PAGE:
Thank you so much for your scholarly work. I am pleased to tell you that your book, Magic Words, was put to good use the moment it arrived here at Magicopolis.
My friend Bob just finished a book I loaned him, Trouping with Dante by Marion Trikosko, and phoned to let me know he enjoyed it. He asked if I could tell him a little about the words Sim Sala Bim. Bob asked what the words mean, wanted to know their origin, and so on. I said that I thought they were made up by Dante but was not sure.
While telling him I would try and find out more, the mailman arrived with a package that I opened as we were talking. In it was a book, a most extraordinary book, Magic Words by Craig Conley.
“Bob,” I said into the phone, “Sim Sala Bim is the Swedish equivalent of abracadabra, and is known in other Scandinavian cultures as well…”
I then continued to give him information about the history of the words, how Whit Hadyn said they were nonsense syllables from a Danish nursery rhyme, and that Orson Welles used Sim Sala Bim as magic words in the 1967 film Casino Royale. I went on until Bob stopped me.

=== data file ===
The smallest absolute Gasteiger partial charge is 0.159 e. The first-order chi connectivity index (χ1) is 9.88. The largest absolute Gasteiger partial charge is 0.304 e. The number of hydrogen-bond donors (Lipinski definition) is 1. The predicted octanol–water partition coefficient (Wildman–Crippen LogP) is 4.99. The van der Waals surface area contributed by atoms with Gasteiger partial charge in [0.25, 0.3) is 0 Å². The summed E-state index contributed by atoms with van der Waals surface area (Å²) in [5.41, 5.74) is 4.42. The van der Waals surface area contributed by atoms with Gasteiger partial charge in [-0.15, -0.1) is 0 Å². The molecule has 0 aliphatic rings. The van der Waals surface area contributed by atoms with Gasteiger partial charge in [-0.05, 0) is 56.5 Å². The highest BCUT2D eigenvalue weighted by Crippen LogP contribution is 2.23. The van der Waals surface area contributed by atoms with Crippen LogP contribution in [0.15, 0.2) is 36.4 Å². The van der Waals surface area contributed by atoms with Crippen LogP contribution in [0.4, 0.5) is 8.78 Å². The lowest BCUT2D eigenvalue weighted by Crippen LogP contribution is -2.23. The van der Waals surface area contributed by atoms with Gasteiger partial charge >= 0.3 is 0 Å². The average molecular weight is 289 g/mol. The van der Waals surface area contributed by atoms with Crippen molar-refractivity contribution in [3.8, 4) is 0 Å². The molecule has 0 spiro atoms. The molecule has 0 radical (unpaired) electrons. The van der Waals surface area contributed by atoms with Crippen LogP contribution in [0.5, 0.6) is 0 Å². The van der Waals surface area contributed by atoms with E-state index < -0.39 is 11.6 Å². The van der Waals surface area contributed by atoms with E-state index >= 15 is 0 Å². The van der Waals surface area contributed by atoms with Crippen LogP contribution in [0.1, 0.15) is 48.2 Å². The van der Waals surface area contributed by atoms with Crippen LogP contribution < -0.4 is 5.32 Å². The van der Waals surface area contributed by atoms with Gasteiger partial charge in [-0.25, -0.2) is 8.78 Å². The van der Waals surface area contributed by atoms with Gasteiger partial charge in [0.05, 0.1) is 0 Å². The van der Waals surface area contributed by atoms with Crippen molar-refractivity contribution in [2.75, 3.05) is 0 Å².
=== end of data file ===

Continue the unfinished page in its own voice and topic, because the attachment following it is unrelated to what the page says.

“Hey, Steve, where are you getting all this information?”
“From this dictionary of magic words,” I said calmly. “It just arrived in the mail.”
I couldn’t hold back any longer, and told him what had just happened. Bob thought I was kidding him. What a fantastic, unbelievable, mind-boggling coincidence we had just shared. What are the odds that I would get this obscure information in the mail at just the moment Bob asked for it? A quintillion to one would be my guess.
Thank you Craig for the surprise and wonder,
Friday, October 3, 2008
Sim Sala Bim
Magician Steve Spill, of Magicopolis fame, shared with us how his copy of Magic Words: A Dictionary arrived at exactly the right moment, against astronomical odds: